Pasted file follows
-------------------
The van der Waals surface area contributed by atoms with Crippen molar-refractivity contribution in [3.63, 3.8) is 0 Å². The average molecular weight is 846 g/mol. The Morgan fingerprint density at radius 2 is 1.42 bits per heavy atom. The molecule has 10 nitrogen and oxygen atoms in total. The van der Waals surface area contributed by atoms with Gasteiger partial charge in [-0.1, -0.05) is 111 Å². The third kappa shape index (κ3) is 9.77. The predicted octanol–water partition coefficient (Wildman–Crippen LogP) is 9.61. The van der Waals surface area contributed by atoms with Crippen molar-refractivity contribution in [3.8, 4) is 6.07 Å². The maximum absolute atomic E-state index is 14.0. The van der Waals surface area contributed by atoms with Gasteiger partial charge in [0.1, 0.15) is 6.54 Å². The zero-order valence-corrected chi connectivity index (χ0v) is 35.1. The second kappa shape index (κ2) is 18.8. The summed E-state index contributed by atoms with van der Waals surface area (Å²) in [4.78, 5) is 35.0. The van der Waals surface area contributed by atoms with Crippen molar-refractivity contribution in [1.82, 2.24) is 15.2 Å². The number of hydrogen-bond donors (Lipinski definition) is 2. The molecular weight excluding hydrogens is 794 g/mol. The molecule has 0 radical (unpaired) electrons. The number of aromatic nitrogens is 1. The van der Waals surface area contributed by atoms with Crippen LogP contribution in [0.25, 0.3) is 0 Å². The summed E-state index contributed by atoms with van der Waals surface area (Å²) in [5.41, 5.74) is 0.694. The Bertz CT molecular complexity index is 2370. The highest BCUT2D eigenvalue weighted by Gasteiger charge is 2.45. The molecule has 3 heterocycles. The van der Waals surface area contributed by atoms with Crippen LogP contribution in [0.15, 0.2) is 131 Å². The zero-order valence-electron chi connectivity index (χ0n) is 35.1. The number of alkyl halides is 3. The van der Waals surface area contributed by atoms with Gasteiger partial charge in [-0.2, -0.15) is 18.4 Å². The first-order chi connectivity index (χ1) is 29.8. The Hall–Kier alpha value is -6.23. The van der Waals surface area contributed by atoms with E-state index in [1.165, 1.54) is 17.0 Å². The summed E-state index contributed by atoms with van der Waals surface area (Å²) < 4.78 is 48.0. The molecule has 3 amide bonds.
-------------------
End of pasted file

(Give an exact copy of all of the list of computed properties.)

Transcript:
The van der Waals surface area contributed by atoms with Crippen molar-refractivity contribution in [3.63, 3.8) is 0 Å². The average molecular weight is 846 g/mol. The Morgan fingerprint density at radius 2 is 1.42 bits per heavy atom. The molecule has 10 nitrogen and oxygen atoms in total. The van der Waals surface area contributed by atoms with Gasteiger partial charge in [-0.1, -0.05) is 111 Å². The third kappa shape index (κ3) is 9.77. The predicted octanol–water partition coefficient (Wildman–Crippen LogP) is 9.61. The van der Waals surface area contributed by atoms with Crippen molar-refractivity contribution in [3.8, 4) is 6.07 Å². The maximum absolute atomic E-state index is 14.0. The van der Waals surface area contributed by atoms with Gasteiger partial charge in [0.1, 0.15) is 6.54 Å². The zero-order valence-corrected chi connectivity index (χ0v) is 35.1. The second kappa shape index (κ2) is 18.8. The summed E-state index contributed by atoms with van der Waals surface area (Å²) in [4.78, 5) is 35.0. The van der Waals surface area contributed by atoms with Crippen molar-refractivity contribution in [1.82, 2.24) is 15.2 Å². The number of hydrogen-bond donors (Lipinski definition) is 2. The molecular weight excluding hydrogens is 794 g/mol. The molecule has 0 radical (unpaired) electrons. The number of aromatic nitrogens is 1. The van der Waals surface area contributed by atoms with Crippen LogP contribution in [0.25, 0.3) is 0 Å². The summed E-state index contributed by atoms with van der Waals surface area (Å²) in [5.41, 5.74) is 0.694. The Bertz CT molecular complexity index is 2370. The highest BCUT2D eigenvalue weighted by Gasteiger charge is 2.45. The molecule has 3 heterocycles. The van der Waals surface area contributed by atoms with Crippen LogP contribution in [0.15, 0.2) is 131 Å². The zero-order valence-electron chi connectivity index (χ0n) is 35.1. The number of alkyl halides is 3. The van der Waals surface area contributed by atoms with Gasteiger partial charge in [-0.2, -0.15) is 18.4 Å². The first-order chi connectivity index (χ1) is 29.8. The Hall–Kier alpha value is -6.23. The van der Waals surface area contributed by atoms with E-state index in [1.165, 1.54) is 17.0 Å². The summed E-state index contributed by atoms with van der Waals surface area (Å²) < 4.78 is 48.0. The molecule has 3 amide bonds.